Ireland marks landmark anti-apartheid strike

Ireland paid tribute on Wednesday to a group of Irish shop workers who staged a landmark two-and-a-half-year long anti-apartheid strike in the 1980s.

In 1984, 11 staff members at Dunnes supermarket in the centre of Dublin, led by Mary Manning, refused to work and picketed in support of trade union Mandate’s policy of boycotting South African products.

Their picket, which was reported worldwide, only ended when the government agreed to ban the import of South African fruit and vegetables until the apartheid regime was over.

The strike was one of the longest in Irish union history, and their action was honoured with a plaque presented to Manning by South African President Thabo Mbeki, and unveiled on Wednesday by Foreign Minister Micheal Martin.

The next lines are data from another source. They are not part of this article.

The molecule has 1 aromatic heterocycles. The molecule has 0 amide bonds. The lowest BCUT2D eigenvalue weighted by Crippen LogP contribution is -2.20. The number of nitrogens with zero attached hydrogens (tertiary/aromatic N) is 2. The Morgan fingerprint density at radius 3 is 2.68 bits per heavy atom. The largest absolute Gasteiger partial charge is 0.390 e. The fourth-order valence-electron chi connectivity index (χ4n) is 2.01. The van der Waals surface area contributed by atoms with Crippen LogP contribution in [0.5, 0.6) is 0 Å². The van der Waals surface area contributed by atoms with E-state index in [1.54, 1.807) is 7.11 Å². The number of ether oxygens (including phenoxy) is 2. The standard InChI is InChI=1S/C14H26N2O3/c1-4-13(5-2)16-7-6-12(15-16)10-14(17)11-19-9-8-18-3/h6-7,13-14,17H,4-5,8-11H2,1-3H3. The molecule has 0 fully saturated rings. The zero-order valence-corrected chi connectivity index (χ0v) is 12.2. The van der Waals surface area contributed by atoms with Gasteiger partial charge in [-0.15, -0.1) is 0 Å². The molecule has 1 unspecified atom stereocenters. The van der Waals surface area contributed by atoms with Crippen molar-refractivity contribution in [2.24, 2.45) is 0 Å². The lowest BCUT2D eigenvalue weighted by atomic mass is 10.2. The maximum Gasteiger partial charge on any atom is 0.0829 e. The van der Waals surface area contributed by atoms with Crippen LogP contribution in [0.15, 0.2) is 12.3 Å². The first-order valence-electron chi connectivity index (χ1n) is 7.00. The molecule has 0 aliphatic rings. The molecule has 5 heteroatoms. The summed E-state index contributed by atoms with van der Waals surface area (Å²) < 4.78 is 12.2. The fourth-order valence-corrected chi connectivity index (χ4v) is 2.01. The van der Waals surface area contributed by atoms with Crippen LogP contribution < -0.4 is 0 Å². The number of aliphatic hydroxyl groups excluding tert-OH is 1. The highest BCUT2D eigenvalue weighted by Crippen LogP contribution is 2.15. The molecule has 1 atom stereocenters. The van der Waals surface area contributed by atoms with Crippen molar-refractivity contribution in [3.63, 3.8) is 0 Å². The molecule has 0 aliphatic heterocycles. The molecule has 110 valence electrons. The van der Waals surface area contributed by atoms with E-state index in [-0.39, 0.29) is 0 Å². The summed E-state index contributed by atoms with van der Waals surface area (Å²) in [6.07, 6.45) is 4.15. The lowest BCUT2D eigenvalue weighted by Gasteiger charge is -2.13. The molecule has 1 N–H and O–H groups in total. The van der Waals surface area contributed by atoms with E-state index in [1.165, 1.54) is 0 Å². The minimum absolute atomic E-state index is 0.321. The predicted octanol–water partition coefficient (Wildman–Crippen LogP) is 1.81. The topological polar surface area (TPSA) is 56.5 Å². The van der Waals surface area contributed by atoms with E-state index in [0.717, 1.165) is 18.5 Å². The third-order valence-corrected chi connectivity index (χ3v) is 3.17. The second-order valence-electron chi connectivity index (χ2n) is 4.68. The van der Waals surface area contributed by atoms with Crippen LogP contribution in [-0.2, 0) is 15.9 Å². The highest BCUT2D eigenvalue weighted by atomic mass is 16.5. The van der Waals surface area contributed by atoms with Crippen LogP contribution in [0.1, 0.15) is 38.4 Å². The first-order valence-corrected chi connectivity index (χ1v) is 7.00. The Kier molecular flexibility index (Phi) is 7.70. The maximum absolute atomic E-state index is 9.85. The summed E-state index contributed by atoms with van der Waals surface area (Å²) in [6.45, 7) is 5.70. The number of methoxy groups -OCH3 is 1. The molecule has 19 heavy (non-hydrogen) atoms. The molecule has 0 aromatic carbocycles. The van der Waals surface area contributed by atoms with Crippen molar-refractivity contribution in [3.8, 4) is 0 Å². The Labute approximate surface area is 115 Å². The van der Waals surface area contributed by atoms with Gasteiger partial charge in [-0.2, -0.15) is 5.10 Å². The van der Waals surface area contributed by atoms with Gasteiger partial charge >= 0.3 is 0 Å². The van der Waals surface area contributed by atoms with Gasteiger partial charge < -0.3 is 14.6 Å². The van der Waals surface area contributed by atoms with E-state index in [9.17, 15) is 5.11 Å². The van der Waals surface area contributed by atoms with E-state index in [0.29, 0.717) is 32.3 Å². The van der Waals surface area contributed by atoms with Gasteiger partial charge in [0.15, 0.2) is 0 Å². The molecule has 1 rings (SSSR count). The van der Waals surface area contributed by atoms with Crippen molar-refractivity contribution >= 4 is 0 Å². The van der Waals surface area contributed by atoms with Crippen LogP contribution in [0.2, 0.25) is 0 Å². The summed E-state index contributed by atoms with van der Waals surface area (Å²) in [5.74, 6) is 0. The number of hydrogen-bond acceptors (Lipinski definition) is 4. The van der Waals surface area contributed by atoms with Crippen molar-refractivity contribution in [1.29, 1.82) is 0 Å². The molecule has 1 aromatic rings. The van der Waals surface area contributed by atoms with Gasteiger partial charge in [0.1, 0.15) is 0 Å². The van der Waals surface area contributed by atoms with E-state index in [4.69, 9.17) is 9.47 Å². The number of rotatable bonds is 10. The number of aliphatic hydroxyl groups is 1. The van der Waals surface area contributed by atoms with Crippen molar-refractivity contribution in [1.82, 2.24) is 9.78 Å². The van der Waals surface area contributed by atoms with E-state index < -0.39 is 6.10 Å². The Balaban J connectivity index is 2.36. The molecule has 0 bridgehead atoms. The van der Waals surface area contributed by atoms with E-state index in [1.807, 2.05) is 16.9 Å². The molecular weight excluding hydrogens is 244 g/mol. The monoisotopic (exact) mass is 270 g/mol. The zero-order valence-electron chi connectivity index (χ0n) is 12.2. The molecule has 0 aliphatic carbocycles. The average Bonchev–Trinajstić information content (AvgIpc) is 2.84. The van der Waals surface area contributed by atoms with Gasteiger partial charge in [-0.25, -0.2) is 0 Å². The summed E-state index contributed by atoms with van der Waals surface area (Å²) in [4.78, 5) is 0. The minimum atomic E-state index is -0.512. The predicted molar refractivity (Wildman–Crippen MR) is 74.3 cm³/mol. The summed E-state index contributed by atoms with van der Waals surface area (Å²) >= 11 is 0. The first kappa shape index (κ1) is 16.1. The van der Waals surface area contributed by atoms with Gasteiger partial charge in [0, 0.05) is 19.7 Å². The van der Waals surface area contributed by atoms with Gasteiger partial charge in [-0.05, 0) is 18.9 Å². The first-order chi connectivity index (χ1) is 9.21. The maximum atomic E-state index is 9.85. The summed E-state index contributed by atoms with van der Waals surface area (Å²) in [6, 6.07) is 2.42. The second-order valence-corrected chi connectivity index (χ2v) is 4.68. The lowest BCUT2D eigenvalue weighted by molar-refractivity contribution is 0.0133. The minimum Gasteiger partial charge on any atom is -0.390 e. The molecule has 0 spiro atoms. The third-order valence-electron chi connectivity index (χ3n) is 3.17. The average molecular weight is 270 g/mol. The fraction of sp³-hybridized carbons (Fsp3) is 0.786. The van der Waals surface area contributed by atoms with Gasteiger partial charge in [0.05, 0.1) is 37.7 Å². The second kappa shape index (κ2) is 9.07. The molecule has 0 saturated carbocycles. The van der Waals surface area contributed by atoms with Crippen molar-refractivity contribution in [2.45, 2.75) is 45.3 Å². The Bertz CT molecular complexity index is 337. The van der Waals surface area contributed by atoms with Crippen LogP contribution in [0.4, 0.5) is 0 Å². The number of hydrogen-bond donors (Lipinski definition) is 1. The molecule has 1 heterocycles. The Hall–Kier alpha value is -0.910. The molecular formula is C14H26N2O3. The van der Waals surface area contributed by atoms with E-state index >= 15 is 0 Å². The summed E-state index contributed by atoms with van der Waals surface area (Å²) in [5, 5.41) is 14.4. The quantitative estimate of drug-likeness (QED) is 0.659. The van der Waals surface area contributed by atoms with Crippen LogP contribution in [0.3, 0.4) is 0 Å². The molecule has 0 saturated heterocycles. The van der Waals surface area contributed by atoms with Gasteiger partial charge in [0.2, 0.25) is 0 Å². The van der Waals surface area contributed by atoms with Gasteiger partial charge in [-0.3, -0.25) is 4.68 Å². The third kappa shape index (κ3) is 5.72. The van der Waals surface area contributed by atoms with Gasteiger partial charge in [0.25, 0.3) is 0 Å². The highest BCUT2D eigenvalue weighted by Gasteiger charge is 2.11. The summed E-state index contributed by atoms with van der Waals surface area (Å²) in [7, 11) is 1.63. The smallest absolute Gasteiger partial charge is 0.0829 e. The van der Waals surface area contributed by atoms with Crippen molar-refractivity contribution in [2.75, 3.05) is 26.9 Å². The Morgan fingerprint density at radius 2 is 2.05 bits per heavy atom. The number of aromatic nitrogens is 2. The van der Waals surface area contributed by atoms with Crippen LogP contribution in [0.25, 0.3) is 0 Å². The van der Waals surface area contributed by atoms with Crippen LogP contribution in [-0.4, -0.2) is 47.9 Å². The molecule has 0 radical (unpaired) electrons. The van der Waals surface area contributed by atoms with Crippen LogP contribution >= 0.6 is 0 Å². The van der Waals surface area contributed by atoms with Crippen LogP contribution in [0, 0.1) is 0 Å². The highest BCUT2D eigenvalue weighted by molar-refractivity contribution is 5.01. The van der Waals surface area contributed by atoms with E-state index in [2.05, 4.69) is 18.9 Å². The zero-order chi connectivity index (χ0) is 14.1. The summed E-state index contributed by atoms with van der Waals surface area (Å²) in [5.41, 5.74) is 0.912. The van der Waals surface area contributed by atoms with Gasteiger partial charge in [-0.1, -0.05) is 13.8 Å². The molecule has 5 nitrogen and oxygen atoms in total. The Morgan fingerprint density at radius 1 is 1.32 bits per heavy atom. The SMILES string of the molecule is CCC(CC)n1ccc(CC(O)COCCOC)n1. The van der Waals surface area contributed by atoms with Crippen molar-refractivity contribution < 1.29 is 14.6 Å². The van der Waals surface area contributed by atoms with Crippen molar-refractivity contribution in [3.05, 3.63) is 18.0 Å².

“We are proud that Ireland, through the personal courage of people like Mary Manning, was able to make a small but telling contribution towards making profound change happen,” he said.

When Manning spoke out against apartheid 24 years ago her stance was not universally welcomed.

“Today Ireland looks back with pride at her unshakeable belief in her principles and recognises the courage with which she stood up for these principles,” the minister said.

“Courageous defenders of human rights are still needed throughout the world, including in Africa - people who remain determined to speak out against injustice, against oppression, and against the denial of human dignity, in circumstances which are often very difficult, as they are today in Zimbabwe.”

The dispute received worldwide publicity and the strikers were met by Archbishop Desmond Tutu and former South African president Nelson Mandela.

A street has been named after Manning in Johannesburg.

Former leading member of Ireland’s anti-apartheid movement Professor Kader Asmal, who later became a South African minister, and South African ambassador Priscilla Jana attended the unveiling.—AFP

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